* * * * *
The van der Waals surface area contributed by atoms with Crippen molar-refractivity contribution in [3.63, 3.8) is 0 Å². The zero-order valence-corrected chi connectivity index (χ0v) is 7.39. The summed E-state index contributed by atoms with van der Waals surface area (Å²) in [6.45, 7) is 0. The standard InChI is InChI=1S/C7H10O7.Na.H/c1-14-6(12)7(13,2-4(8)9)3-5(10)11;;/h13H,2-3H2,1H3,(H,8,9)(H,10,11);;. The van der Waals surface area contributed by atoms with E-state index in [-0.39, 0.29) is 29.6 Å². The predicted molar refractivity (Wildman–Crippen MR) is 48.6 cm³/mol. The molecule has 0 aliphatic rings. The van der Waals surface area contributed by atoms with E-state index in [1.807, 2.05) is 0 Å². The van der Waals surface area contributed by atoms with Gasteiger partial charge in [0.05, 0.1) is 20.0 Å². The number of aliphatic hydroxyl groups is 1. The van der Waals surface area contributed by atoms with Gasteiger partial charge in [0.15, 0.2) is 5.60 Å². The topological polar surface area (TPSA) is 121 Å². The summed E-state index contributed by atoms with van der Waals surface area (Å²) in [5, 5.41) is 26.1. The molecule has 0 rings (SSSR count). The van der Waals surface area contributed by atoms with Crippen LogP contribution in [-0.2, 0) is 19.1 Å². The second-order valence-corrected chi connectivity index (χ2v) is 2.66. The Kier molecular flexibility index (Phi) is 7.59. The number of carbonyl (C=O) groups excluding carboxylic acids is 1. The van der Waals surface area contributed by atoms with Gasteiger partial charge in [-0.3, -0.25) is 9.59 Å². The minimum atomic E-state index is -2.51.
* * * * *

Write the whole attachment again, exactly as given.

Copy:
The van der Waals surface area contributed by atoms with Crippen molar-refractivity contribution in [3.63, 3.8) is 0 Å². The zero-order valence-corrected chi connectivity index (χ0v) is 7.39. The summed E-state index contributed by atoms with van der Waals surface area (Å²) in [6.45, 7) is 0. The standard InChI is InChI=1S/C7H10O7.Na.H/c1-14-6(12)7(13,2-4(8)9)3-5(10)11;;/h13H,2-3H2,1H3,(H,8,9)(H,10,11);;. The van der Waals surface area contributed by atoms with E-state index in [-0.39, 0.29) is 29.6 Å². The predicted molar refractivity (Wildman–Crippen MR) is 48.6 cm³/mol. The molecule has 0 aliphatic rings. The van der Waals surface area contributed by atoms with E-state index in [1.807, 2.05) is 0 Å². The van der Waals surface area contributed by atoms with Gasteiger partial charge in [0.05, 0.1) is 20.0 Å². The number of aliphatic hydroxyl groups is 1. The van der Waals surface area contributed by atoms with Gasteiger partial charge in [0.15, 0.2) is 5.60 Å². The topological polar surface area (TPSA) is 121 Å². The summed E-state index contributed by atoms with van der Waals surface area (Å²) in [5, 5.41) is 26.1. The molecule has 0 rings (SSSR count). The van der Waals surface area contributed by atoms with Crippen LogP contribution in [-0.2, 0) is 19.1 Å². The second-order valence-corrected chi connectivity index (χ2v) is 2.66. The Kier molecular flexibility index (Phi) is 7.59. The number of carbonyl (C=O) groups excluding carboxylic acids is 1. The van der Waals surface area contributed by atoms with Gasteiger partial charge in [-0.3, -0.25) is 9.59 Å². The minimum atomic E-state index is -2.51.